A griddle, in the UK also called a girdle, is a cooking device consisting mainly of a broad, usually flat cooking surface. Nowadays it can be either a movable metal pan- or plate-like utensil,[1] a flat heated cooking surface built into a stove or kitchen range,[2] or a compact cooking machine with its own heating system attached to an integrated griddle acting as a cooktop.[3]

Lefse cooking on an electric griddle
ClassificationCooking equipment
Fuel sourceTraditional fuels, natural gas, propane, electric

A traditional griddle can either be a brick slab or tablet, or a flat or curved metal disc, while in industrialized countries a griddle is most commonly a flat metal plate. A griddle can have both residential and commercial applications, and can be heated directly or indirectly. The heating can be supplied either by a flame fuelled by wood, coal, or gas; or by electrical elements. Commercial griddles run on electricity, natural gas or propane.[4]

Griddles can be made of cast iron, but there are also non-stick varieties.[2] A residential griddle may be made of cast iron, aluminium, chrome steel, or carbon steel. The vast majority of commercial-grade griddles are made from A36 steel, though some are stainless steel or composites of stainless and aluminium. The plate surfaces of commercial griddles can be made of cast iron, polished steel, cold-rolled steel or can have a chrome finish.[4]


The word griddle is attested in 13th-century English and it probably comes from Anglo-French gridil, which had developed over time from the Latin word craticula, 'small griddle' (craticulagraillegredilgridil),[1] possibly via the Latin craticulum, 'fine wickerwork'.[5]

In British English it is also called girdle.[1]

Traditional and early modern

Cooking flatbread on a griddle

Traditional griddles include a stone or brick slab or tablet, and a shallow platter filled with sand. The former are usually heated to cooking temperature before the food is placed on them, the latter heated after. Later versions were sometimes integrated into the tops of wood-fired cookstoves as a removable iron plate, and later as a separate, typically handle-less plate covering one or more burners on a gas or electric stove.

Middle East

Flatbread on a convex Middle Eastern saj griddle

In traditional Middle Eastern and South Asian cuisines, a saj is a convex griddle that is used to cook a variety of flatbread types.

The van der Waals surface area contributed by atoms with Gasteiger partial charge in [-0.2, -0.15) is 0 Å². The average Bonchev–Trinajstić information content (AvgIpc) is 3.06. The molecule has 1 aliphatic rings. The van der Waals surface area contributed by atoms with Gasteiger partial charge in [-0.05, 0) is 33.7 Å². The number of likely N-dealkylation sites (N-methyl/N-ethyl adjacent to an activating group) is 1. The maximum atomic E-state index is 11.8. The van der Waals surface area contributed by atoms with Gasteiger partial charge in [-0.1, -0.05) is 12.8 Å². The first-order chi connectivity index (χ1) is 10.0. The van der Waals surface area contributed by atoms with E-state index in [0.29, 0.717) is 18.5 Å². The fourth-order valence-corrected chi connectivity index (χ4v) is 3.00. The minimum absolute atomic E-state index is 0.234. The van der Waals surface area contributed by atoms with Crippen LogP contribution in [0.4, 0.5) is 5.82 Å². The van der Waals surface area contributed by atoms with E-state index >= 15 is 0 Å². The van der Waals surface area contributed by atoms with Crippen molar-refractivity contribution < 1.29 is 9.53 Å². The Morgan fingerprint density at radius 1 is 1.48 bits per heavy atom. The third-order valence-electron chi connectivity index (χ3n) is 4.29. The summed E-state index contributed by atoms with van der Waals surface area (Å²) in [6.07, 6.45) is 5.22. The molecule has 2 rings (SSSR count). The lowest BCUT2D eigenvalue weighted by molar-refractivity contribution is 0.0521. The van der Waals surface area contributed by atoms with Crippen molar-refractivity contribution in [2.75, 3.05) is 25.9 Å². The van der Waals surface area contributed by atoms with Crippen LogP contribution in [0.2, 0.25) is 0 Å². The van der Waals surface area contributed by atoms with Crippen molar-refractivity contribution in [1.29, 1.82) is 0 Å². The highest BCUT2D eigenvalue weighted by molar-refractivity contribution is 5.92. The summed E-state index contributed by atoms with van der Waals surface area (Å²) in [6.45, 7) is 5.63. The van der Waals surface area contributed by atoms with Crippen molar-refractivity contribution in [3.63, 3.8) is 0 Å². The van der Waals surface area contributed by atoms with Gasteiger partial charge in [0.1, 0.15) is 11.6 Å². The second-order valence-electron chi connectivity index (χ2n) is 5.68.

Latin America

In Latin America one traditional style of griddle is a budare. Made from stone or clay, it is used to cook a variety of flatbreads, such as tortilla, arepa and casabe. Modern versions for commercial use are metal and called comals.

Great Britain

In Britain the griddle is also called girdle, and is used for instance for making scones.[1] It can take the shape of a thick iron plate, round and held from above by a half-hoop handle.[1]

The traditional Scottish griddle (or girdle) has a flat wrought iron disk with an upturned rim to which a semicircular hoop handle is attached, allowing it to be suspended over the fire from a central chain and hook.[6] Girdles are used for cooking scones, bannocks, pancakes and oatcakes.[7][8]

The traditional Welsh bakestone is similar, circular with a one-piece handle, typically cast iron, 1 cm (0.4 in) in thickness. It is used to cook Welsh cakes, pikelets, and crepes.[9][10]

United States

In Upstate New York, a griddle used to be the lid covering a round opening on the cooking surface of a wood- or coal-burning stove.[1]

Commercial griddles


Griddles are often used to prepare breakfast items such as pancakes, French toast, eggs and bacon, as well as stir-fries and meat dishes like hamburgers, steak and chicken breasts.[4]

Technical details

Commercial griddles can be 2–6 feet wide and 18–30 inches deep, and their plates can be flat or grooved.[4] The burners on the griddle units can be controlled manually or with the help of a thermostat.[4]

See also


  1. griddle. Collins online dictionaries. Retrieved 23 December 2021.
  2. "All About Griddles". The Spruce Eats. 12 December 2019. Retrieved 21 December 2021.
  3. Vaculin, Kendra (12 March 2021). "The Best Griddles for Cooking Pancakes, Eggs, and Bacon (at the Same Time)". Epicurious. Condé Nast. Retrieved 23 December 2021.
  4. "A Guide to Grills & Griddles": general technical and construction details at the Foodservice Equipment & Supplies (FE&S) website. Accessed 23 Dec 2021.
  5. "Griddle". Online Etymology Dictionary. Retrieved 1 November 2011.
  6. "Griddle". Retrieved 17 October 2015. griddle (ˈɡrɪdəl) n 1. (Cookery) Also called: girdle Brit a thick round iron plate with a half hoop handle over the top, for making scones, etc
  7. "Archive - At Home on the Farm". NEFA - The North East Folklore Archive - Junior Section. Aberdeenshire Council. Retrieved 2 August 2011.
  8. "Scran - Cooking oatcakes, or bannocks, on a girdle. Turnabrain, Glenesk, Angus, 1967". Retrieved 2 August 2011.
  9. Barraud, Winifred K. (9 November 1962). "Bakestone tradition". The Guardian. London. p. 8.
  10. "Welsh Bakestone Or Planc". Antique Kitchenalia. Archived from the original on 10 August 2015. Retrieved 9 November 2013.
  • Media related to Griddles at Wikimedia Commons
  • Foodservice Equipment & Supplies (FE&S): the FE&S website has hundreds of pages on commercial griddles. Accessed 23 Dec 2021.
  • "A Flash in the Pan": broad technical presentation of commercial griddles. Dan Bendall, 1 July 2006, Food Management, US. Accessed 23 Dec 2021.
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